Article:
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Issue No. 204 21 November 2003  
E D I T O R I A L

Holes in the Net
The Medicare debate may be clouded by the minutae of the health delivery system, but it really boils down to an old-fashioned ideological battle between user-pays and state responsibility.

F E A T U R E S

Interview: Union for the Dispossessed
The Welfare Rights Centre's Michael Raper on 20 years of activism, the politics of punishment and how to make Australia egalitarian again.

Unions: Joel's Law
Building Workers have overcome powerful forces to push workplace safety back up the national agenda. But, Jim Marr writes, their "success" has come at an unacceptable cost.

National Focus: Spring Carnival
It must be spring: punting in Victoria, singing in South Australia, fighting in America. It’s all there in the national wrap from Noel Hester plus an Australian union movement rugby world cup class consciousness poll.

Bad Boss: Fina and Fiends
They sacked the job delegate, reinstated him after an IRC hearing, and sacked him again two weeks later. But that was just the beginning.

Industrial: The Price of War
Mass industrial action is brewing in Israel as the policies of the right-wing Sharon Government come home to roost, writes Andrew Casey.

Economics: Who's Got What
Frank Stilwell pours over the latest BRW Rich List to build a picture of the increasing gap between the haves and have-nots.

History: Containing Discontent
Racism against minorities has always been a stock in trade of politicans, writes Phil Griffiths

Review: An Honourable Wally
Most Australians probably look at our politicians and feel they could do a better job but when redundant meatworker Wally Norman gets the chance to find out he realises getting elected is a major hurdle, writes Tara de Boehmler.

Poetry: The Colours of Discontent
A thousand blossoms bloomed during the US President's spring-time colonial visit last month.

N E W S

 US Giant Attacks Aussies

 Exposed – OEA in Kids Scandal

 Left-Right Flattens Abigroup

 ANZ Cops Fine Over Robbers

 Classroom Stoush Gets Personal

 Seven Workers Pass "Intelligence" Test

 Stop Press: Coal Strike

 Nurses: MedicarePlus Points to America

 ‘Joel’s Law’ Gathers Momentum

 Skilled Picketers Confront Patrick’s

 Yahoo Censors Union Ad

 Labor’s Cotter Court ‘Faking’ It

 TAFE Puts Best Foot Forward

 Wharfies, Actors, Seafarers Unite

 Debus Gives Up On Lawyers Picnic

 Nelson Backdown Not Enough

 Online Pay Check

 Activists

C O L U M N S

The Soapbox
Bush's Faith-Filled Life
The President's conversion, 'sense of divine calling' and struggle with sobriety are subjects of a forthcoming book, writes Bill Berkowitz

Sport
The Not So Smart Money
Phil Doyle is sick of big money ruining grass roots sport, and he’s taking his bat and going home.

Politics
The Westie Wing
The ongoing challenge for Labor members of parliament is to make what the Premier calls the ‘creative partnership’ between the Government and the union movement a reality, writes our favourite MP Ian West.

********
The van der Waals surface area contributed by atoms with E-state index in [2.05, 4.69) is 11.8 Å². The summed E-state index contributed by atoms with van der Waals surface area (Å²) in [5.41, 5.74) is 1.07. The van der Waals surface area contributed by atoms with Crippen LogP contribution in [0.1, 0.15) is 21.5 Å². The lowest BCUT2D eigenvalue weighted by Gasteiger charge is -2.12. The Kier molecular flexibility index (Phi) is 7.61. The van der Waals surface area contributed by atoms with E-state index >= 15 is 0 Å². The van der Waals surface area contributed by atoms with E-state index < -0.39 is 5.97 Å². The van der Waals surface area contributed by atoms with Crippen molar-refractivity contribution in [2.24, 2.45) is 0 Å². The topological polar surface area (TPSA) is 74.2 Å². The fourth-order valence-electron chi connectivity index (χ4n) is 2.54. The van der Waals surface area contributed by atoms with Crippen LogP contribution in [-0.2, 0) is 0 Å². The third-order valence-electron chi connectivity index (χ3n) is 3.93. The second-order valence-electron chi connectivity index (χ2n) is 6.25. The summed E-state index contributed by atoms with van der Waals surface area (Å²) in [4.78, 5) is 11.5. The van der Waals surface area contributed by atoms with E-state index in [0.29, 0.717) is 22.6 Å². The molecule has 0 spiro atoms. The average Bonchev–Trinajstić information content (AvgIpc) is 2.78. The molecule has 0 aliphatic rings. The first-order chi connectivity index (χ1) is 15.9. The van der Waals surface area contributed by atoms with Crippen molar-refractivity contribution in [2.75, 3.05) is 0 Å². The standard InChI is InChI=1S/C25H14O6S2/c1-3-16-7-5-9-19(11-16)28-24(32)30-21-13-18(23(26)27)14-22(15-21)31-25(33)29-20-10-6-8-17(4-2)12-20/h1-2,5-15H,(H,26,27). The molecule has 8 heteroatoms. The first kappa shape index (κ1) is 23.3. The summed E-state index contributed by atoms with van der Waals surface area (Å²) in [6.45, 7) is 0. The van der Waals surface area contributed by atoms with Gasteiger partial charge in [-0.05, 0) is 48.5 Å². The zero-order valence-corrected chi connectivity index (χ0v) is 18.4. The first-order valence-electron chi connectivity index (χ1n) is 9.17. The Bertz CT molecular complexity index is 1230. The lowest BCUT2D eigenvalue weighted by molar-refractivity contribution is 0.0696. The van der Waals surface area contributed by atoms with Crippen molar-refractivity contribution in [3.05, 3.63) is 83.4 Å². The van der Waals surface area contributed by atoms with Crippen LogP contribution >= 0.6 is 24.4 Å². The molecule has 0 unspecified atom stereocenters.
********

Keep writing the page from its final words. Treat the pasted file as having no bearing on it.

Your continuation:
Postcard
Behind the Junta
Saw Min Lwin, Secretary for Trade Union Rights/ Human Rights for the Federation of Trade Unions Burma (FTUB), outlines the struggle for workers in his country.

L E T T E R S
 Jack Lives Here
 Saving Jobs
 Public Transport A Bit Rich
 The Smirker
WHAT YOU CAN DO
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News

Classroom Stoush Gets Personal


NSW school teachers have turned on Education Minister Andrew Refshauge, accusing him of dogging a pre-election promise not to denigrate the profession.

A wave of meetings across the state have condemned the Carr Government for arguing that teachers have not delivered improved value for their work in recent years before the NSW Industrial Relations Commission.

Lawyers for the government have spent the week cross-examining teachers and education experts to challenge their contribution to the profession.

In contrast Catholic employers have formally accepted that teachers in their system, whose work practices are closely aligned to those of public teachers, are delivering improved value through their work.

Teachers across the NSW public school system are dismayed by state government attempts to devalue their profession before the IRC - despite a pledge not to do so prior to the last state election.

The IRC is hearing the pay case with the Teachers Federation seeking a rise of 25 per cent to be phased in over two years.

Before the election, the NSW Government claimed that the only grounds it would argue against the teachers pay claim would be on the government's ability to pay.

But with the emergence of a substantial budget surplus, the government is resorting to arguing against the 'work value' of teachers.

Professor Bill Mitchell from Newcastle University this week gave evidence to the IRC comparing the earnings of teachers with comparable public and private sector professionals. He identified a shortfall in teacher salaries and status compared with other professionals.

Teachers Federation president Maree O'Halloran says the Premier has refused to guarantee that funding to public schools and TAFE colleges will be maintained.

"Despite requests we have been unable to meet with the Premier to discuss this issue," she says.

Teachers across the state have been taking industrial action this month in support of their pay claim, with schools in the Hunter valley, western Sydney and the mid-north coast stopping work.

Teachers Federation members at Wauchope High School passed a unanimous motion of no confidence in the Minister for Education, Dr Refshauge.

"His continued denigration of teachers and the teaching profession is crucifying Public Education and we call for his immediate replacement," said the Wauchope teachers. "We will support a Minister who aims to promote and advance Public Education and understands the demands of teaching."


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